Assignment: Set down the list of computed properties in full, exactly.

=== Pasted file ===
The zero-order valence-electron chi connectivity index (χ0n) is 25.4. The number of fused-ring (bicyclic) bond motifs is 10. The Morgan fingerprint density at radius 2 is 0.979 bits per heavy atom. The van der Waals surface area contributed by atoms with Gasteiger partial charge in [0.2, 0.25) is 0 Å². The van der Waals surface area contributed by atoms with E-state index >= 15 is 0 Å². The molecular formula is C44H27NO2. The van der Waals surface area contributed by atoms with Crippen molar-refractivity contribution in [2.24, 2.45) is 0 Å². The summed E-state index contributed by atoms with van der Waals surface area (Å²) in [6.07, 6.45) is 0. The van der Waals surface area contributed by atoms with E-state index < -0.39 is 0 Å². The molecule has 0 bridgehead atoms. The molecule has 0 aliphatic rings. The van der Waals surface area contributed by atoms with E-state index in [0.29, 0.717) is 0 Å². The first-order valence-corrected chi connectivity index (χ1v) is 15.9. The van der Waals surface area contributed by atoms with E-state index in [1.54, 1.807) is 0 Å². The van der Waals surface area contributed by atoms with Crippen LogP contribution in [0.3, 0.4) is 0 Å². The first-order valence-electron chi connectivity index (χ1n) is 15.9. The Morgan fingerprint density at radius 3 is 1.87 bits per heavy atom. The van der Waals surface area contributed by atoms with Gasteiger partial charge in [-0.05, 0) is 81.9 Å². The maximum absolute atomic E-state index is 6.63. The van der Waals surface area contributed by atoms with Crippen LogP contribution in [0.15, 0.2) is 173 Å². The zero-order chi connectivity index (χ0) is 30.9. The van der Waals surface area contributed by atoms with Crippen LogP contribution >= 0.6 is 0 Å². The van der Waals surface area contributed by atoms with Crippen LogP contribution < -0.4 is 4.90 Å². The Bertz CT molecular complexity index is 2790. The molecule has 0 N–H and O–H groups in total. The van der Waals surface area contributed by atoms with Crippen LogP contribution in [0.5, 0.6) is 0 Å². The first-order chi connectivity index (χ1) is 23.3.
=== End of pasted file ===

The zero-order valence-electron chi connectivity index (χ0n) is 25.4. The number of fused-ring (bicyclic) bond motifs is 10. The Morgan fingerprint density at radius 2 is 0.979 bits per heavy atom. The van der Waals surface area contributed by atoms with Gasteiger partial charge in [0.2, 0.25) is 0 Å². The van der Waals surface area contributed by atoms with E-state index >= 15 is 0 Å². The molecular formula is C44H27NO2. The van der Waals surface area contributed by atoms with Crippen molar-refractivity contribution in [2.24, 2.45) is 0 Å². The summed E-state index contributed by atoms with van der Waals surface area (Å²) in [6.07, 6.45) is 0. The van der Waals surface area contributed by atoms with E-state index < -0.39 is 0 Å². The molecule has 0 bridgehead atoms. The molecule has 0 aliphatic rings. The van der Waals surface area contributed by atoms with E-state index in [0.29, 0.717) is 0 Å². The first-order valence-corrected chi connectivity index (χ1v) is 15.9. The van der Waals surface area contributed by atoms with E-state index in [1.54, 1.807) is 0 Å². The van der Waals surface area contributed by atoms with Crippen LogP contribution in [0.3, 0.4) is 0 Å². The first-order valence-electron chi connectivity index (χ1n) is 15.9. The Morgan fingerprint density at radius 3 is 1.87 bits per heavy atom. The van der Waals surface area contributed by atoms with Gasteiger partial charge in [-0.05, 0) is 81.9 Å². The maximum absolute atomic E-state index is 6.63. The van der Waals surface area contributed by atoms with Crippen LogP contribution in [0.15, 0.2) is 173 Å². The zero-order chi connectivity index (χ0) is 30.9. The van der Waals surface area contributed by atoms with Crippen LogP contribution >= 0.6 is 0 Å². The van der Waals surface area contributed by atoms with Crippen LogP contribution < -0.4 is 4.90 Å². The Bertz CT molecular complexity index is 2790. The molecule has 0 N–H and O–H groups in total. The van der Waals surface area contributed by atoms with Crippen LogP contribution in [0.5, 0.6) is 0 Å². The first-order chi connectivity index (χ1) is 23.3.